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Thread: Alternative to End Grain, what is the best compromise?

  1. #1

    Alternative to End Grain, what is the best compromise?

    Let me state that I have no shortage of end grain cutting boards, I make them and have loaded up all my family members with them so even when I go over to their places to cook, there is an end grain board or two handy. The problem is the large events I do sometimes, I often need a lot of cutting surfaces and in a high velocity environment, they take a quite a bit of abuse and aren't exactly handy. I need something that can be tossed in the dishwasher and grab a replacement quick. I have a few epicurean cutting boards that were wedding presents, I was told that they were easier on knives than many other wood surfaces (aside from end grain). We also have about a dozen massive plastic boards that the health department loves to see but they wear out fast and as I understand, are pretty tough on blades.

    One of the inherent issues with end grain boards is that you have to make them pretty thick in order to be strong in the long term, a side grain board can be just as strong with about 1/3 the weight. However, I am told that these wear out faster due to different grain direction although I have seem some last a very long time.

    Additionally, I have found that with my end grain boards, the knife blades don't seem to slip between the wood fibers like we always hear about. If you look at how tight the grain is on some of these woods, I don't know how a knife blade is supposed to slide between them. Maybe I need to see it under a microscope but my end grain boards get scratches in them like side grain ones do and I have seen many of them wear down over time (not my own boards though as I have only been making them for 3 years).


  2. #2
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    Sani-Tuff cutting board


  3. #3
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    How thin are your edges? I have an over thinned CCK that can't really be used on end grain because it gets stuck between the fibres, but german knives ride on the surface as if it was a plastic board.

  4. #4
    I have mostly shun knives right now but will be getting an akifusa and probably a yokishane shortly, and yes, I will likely thin them somewhat.

    I can't imagine a knife getting stuck between the grains since the grain is so tight on the boards, I am sure you could slice it into the edge with no problem but there is a lot of surface to slice into on the face of the board.

    How thin is your CCK? I am planning on thinning to around 10 degrees or maybe a tad more per bevel so about 20 degrees inclusive. If your CCK is a decent bit thinner than hopefully I won't have anything to worry about, if its the same, I don't know what to do.

    What surface do you use?

  5. #5
    dblnickels's Avatar
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    The sani-tuff boards are edge friendly but come with their own baggage, like super ugly, heavy, prone to scarring (can be resurfaced) and easily warped by idiot dishwashers. My health inspector likes them and I have to go along with whatever he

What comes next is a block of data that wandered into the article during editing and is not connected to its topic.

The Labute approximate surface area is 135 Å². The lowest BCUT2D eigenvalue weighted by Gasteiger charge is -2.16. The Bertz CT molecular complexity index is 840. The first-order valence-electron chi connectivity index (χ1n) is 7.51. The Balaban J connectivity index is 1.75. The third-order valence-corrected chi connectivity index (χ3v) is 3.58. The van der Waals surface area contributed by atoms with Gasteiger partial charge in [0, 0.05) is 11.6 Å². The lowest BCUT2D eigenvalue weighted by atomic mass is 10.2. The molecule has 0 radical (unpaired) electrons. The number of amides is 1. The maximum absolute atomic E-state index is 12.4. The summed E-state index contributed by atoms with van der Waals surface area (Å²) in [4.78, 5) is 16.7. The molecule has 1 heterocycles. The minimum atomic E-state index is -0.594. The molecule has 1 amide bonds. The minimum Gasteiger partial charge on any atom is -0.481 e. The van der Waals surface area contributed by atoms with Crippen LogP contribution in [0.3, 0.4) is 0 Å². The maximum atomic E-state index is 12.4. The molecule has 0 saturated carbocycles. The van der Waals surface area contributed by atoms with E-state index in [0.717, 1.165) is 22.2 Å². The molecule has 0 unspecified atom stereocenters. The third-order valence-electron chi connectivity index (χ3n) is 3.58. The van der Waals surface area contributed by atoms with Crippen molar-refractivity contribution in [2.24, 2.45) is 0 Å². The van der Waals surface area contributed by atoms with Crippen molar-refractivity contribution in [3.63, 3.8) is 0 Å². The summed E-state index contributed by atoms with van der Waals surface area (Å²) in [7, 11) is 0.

says. :-(

  6. #6
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    " I need something that can be tossed in the dishwasher and grab a replacement quick. I have a few epicurean cutting boards that were wedding presents, I was told that they were easier on knives than many other wood surfaces (aside from end grain)."

    I like the Epicurean boards for quick and dirty tasks. For proteins, raw or cooked, I'll drop one on top of the Boos, use it and toss in the sink or dishwasher. They are light, easy to hang out of the way and easy to clean. However, they are the culinary equivalent to plywood and good arguments can be made that the resin holding them together can degrade the edges on the knives. I've not found this to be an issue and if it becomes one thats what the stones are for.
    Older and wider..

  7. #7
    Senior Member keithsaltydog's Avatar
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    Blades fresh off the stones can get stuck in end grain boards. Happens with me esp. with cleavers using a chopping motion. When blade goes from shaving sharp to sharp not a problem. I do the same as Dave put a smaller side grain board on top for raw proteins & small tasks. Easy to wash in the sink, don't own a dishwasher & would not put a wood board in one anyway.

  8. #8
    I will pick up some of the sani tuff boards, nothing is perfect and I love using my hand made boards but centuries of tradition are no match for a menial government bureaucrat.

    Are the sani tuff boards slow on knifes like plastic? That is one thing I like about the epicurean is that it seems to offer very little resistance to slicing motions like my end grain.

  9. #9
    Quote Originally Posted by keithsaltydog View Post
    Blades fresh off the stones can get stuck in end grain boards. Happens with me esp. with cleavers using a chopping motion. When blade goes from shaving sharp to sharp not a problem. I do the same as Dave put a smaller side grain board on top for raw proteins & small tasks. Easy to wash in the sink, don't own a dishwasher & would not put a wood board in one anyway.

    I have never tried a good asian cleaver before, nor do I ever use a chop motion anymore, it just feels weird when I am in the mindset of trying to be good to my knives though I bet a cleaver could take the motion better than my gyutos.


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